Dateline: 2 May 2017
|A single tomato plant, thriving inside a solar pyramid.|
I've had a lot of gardening ideas. Some seem clever at first, and hold promise, but end up disappointing me. Then again, some actually work pretty well. Take, for example, Solar Pyramids. They are an idea I developed several years ago, and they work amazingly well.
I explain the story behind my Whizbang solar pyramid idea in my Planet Whizbang Idea Book For Gardeners. For people who don't have the book, and who don't want to spend the money to buy a copy, I sell the chapter about solar pyramids as an inexpensive PDF download.
I am more enthused than ever with my solar pyramid idea after realizing that the unique solar cloches integrate perfectly with my Minibeds-on-Plastic gardening idea. The one difficult aspect of the solar pyramids was that they had to be sealed around the bottom perimeter with soil, but it turns out that is not necessary with minibeds. The minibed frame anchors and seals the bottom of the pyramids just fine.
The solar pyramids that I made, as I'm about to show you (with sewn seams), are no worse for wear after five years of use. The ones that I made by trying to fuse the plastic together with a hot putty knife have not held together.
The translucent superstrong woven poly from Northern Greenhouse Sales is remarkable stuff. It's incredibly durable and long lasting. In fact, I wouldn't be surprised if these solar cones lasted me for more than 20 years. The plastic is UV resistant and it is only outside for a couple months in the spring.
So, I decided to buy a 10'x 12' piece of the superstrong woven poly to make more pyramid covers. I paid $69.60 for the piece, plus $15 for shipping. Total cost: $84.60.
However, to my surprise, the good folks at Northern Greenhouse Sales actually sent me a 12'x 12' piece. And I'm glad they did. I was able to get exactly 8 solar pyramid covers out of the 12' x 12' sheet, and I would have gotten only 6 covers out of the 10' x 12' piece. The point being, if you want optimal yield, order a 12' x 12' sheet.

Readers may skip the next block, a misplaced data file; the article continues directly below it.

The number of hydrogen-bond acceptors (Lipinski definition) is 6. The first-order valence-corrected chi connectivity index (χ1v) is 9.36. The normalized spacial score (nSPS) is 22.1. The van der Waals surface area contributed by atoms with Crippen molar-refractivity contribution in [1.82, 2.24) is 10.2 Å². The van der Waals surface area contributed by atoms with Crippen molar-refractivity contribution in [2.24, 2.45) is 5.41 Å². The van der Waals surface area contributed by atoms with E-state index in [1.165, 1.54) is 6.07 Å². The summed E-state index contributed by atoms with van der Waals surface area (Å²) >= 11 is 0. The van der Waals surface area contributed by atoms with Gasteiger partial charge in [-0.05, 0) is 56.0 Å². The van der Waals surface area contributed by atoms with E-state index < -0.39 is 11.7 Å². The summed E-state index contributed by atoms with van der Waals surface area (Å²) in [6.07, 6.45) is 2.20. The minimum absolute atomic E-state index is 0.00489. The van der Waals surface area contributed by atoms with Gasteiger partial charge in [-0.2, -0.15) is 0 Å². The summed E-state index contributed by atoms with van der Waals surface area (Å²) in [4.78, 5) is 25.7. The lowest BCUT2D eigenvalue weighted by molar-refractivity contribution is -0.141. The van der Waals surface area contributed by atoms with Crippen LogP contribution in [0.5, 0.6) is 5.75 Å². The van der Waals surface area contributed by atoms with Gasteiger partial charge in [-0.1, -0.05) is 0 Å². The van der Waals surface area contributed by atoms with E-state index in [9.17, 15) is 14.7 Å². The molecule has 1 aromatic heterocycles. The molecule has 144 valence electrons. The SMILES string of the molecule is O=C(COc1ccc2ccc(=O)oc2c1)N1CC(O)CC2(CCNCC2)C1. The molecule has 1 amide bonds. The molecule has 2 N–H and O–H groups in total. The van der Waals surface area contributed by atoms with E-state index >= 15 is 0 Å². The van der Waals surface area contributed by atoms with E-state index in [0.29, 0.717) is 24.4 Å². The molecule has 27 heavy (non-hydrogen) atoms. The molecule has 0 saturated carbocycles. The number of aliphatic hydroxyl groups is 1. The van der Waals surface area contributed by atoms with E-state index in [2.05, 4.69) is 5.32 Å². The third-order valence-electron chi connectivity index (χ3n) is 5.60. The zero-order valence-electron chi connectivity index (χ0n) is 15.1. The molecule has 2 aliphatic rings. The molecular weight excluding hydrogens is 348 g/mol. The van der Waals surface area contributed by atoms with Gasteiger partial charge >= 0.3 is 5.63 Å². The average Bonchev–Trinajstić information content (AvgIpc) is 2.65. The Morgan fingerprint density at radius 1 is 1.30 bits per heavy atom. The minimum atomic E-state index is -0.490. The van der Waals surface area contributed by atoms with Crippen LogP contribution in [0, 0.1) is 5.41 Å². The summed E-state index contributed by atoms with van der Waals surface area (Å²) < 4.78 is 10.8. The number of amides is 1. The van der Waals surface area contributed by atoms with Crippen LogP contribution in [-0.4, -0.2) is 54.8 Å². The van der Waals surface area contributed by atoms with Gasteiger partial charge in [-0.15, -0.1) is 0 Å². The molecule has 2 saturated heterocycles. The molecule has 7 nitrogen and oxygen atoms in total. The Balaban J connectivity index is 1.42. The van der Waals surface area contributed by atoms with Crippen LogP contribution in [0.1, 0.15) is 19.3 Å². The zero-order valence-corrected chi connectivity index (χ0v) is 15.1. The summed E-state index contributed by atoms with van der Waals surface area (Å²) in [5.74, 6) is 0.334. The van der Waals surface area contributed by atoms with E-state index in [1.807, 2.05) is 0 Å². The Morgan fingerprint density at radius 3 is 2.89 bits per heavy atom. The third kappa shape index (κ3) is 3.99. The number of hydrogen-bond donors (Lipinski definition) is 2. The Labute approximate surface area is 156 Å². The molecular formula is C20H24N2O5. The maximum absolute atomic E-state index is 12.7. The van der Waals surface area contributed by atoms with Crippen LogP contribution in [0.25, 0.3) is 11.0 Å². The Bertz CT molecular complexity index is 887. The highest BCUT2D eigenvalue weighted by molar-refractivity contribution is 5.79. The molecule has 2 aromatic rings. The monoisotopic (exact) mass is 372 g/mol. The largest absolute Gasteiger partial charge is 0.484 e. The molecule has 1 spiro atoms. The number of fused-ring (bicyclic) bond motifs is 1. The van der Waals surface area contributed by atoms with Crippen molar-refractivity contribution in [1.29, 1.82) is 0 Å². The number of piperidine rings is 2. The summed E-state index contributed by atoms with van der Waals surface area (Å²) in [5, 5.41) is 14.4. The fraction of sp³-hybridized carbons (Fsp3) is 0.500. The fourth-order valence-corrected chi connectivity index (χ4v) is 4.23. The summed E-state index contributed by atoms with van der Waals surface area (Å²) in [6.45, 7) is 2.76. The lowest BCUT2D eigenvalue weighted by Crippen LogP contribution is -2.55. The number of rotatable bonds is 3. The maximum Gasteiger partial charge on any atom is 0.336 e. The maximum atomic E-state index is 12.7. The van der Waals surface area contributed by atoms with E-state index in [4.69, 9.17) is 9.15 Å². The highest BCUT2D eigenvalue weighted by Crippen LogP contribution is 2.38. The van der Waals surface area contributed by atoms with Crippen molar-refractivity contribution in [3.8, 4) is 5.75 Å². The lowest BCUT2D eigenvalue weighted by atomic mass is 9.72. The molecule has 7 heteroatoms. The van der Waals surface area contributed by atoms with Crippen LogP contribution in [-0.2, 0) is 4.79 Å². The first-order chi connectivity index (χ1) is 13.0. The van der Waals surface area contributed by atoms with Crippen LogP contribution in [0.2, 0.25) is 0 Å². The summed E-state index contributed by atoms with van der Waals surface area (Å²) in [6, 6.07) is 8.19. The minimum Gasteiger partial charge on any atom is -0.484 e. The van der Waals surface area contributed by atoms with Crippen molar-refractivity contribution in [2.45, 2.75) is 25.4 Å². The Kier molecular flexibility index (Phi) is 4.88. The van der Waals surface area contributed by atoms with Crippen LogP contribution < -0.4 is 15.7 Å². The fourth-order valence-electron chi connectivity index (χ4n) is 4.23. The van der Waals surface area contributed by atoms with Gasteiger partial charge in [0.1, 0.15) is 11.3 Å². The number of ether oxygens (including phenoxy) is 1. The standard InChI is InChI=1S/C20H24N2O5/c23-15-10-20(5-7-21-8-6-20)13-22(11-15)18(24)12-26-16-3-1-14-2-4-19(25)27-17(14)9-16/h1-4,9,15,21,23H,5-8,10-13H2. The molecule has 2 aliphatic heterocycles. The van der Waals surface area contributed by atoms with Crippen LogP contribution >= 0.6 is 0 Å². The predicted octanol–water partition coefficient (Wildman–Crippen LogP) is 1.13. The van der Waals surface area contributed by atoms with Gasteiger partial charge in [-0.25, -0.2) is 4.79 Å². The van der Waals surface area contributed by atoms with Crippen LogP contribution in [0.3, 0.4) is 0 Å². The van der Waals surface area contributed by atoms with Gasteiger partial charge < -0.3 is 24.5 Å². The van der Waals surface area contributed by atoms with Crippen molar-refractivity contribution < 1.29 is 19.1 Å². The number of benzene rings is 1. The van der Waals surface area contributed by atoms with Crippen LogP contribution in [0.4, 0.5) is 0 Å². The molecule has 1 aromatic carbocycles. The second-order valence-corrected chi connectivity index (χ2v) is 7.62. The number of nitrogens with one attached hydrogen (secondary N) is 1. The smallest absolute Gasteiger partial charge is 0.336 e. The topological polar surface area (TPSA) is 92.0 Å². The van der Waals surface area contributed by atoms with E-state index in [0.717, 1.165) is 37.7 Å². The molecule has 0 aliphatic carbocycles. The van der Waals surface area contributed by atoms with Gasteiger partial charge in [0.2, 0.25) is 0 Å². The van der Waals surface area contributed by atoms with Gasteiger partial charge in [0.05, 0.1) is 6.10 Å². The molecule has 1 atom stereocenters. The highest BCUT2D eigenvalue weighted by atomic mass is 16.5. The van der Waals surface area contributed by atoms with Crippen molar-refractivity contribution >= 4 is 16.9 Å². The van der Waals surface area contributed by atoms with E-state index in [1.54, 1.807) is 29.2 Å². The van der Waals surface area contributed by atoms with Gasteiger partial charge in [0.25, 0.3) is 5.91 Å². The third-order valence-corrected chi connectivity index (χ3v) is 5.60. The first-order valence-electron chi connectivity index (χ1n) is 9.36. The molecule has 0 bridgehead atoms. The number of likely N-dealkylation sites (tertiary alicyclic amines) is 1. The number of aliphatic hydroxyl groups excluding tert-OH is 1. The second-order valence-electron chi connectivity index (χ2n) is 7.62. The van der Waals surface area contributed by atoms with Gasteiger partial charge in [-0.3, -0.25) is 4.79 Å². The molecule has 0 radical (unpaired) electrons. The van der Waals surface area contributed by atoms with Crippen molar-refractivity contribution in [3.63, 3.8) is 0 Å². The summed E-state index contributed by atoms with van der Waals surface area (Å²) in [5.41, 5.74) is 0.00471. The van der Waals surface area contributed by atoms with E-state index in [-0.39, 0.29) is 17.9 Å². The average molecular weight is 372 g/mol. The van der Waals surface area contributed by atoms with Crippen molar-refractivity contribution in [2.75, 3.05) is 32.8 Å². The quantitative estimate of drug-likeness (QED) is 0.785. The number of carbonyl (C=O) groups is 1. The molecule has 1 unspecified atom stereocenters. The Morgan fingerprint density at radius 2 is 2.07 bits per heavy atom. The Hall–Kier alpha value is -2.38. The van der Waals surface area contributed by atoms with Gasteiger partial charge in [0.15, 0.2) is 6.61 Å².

In the picture above you can see the roll of superstrong woven poly, tape, scissors, and my pattern. I tell how to make a pattern in my Idea Book For Gardeners.
I made that particular pattern back in 2012. When I was done with it, I rolled it up and stuck it in the rafters of my shop. It was pretty dusty and dirty but was still useable, as you can see in this next picture...
The only place I had to lay this all out was on my kitchen table (my workshop is too crowded). I taped the pattern in place...
Then I traced around the perimeter of the pattern with a Sharpie marker...
I proceeded to do that seven more times on the sheet of plastic, then I cut the shapes out with a pair of scissors...
Here's a cover on the frame in my kitchen...
Here's a picture of one of the solar pyramid cloches in a Minibed...
Here's a picture of some snow-covered solar pyramids in my Minibeds-on-Plastic garden...
But, while the weather outside was frightful, the environment inside those solar pyramids wasn't so bad at all...
I have all kinds of seeds planted under the solar pyramid cloches.
Stay tuned for more details...
I invite you to read about how I think Thomas Jefferson actually invented solar pyramid cloches back in 1812. CLICK HERE to read the story.
I have your planet whizbang book, so I'll double check to see if it's there, but I'm wondering what kind of thread your wife used to sew the edges. Cotton? Nylon?ReplyDelete
She used a heavy polyester thread. Something that was on hand. We aren't sure what kind of thread is the best for sewing plastic. But that kid of thread did the job. Older sewn covers don't show any disintegration of the thread.Delete
My, what feminine hands you have, Herrick. Haha.ReplyDelete
My neighbor decided to replace all his sails on his sail boat and he gave me 3 huge sails. The material is like this only thicker. I'm going to use one for shade on my upper deck and now I have an idea for another one!ReplyDelete
Oh sure... I just bought the idea book, and now you're giving away the information... ha! No worries. Do you use these as a replacement for using a greenhouse and/or coldframes in order to direct sow, or merely to transplant starters earlier?ReplyDelete
There is much more to the how-to of these solar pyramids than is in this post. I've used the pyramids for direct sowing, for sowing seedlings to transplant later, and to get transplants off to a good start. They are very versatile. I have never had a greenhouse and haven't hd any cold frames for a long time. Solar pyramids will suffice as cold frames.
And there are also many more ideas in your Garden Idea book. Well worth it!ReplyDelete
A couple of questions: how do you anchor the pyramids to the mini beds~ we have really high winds here on the bald-neked-prairie :] and what would you guess the final price for one pyramid would be?ReplyDelete
You are always an inspiration, Herrick.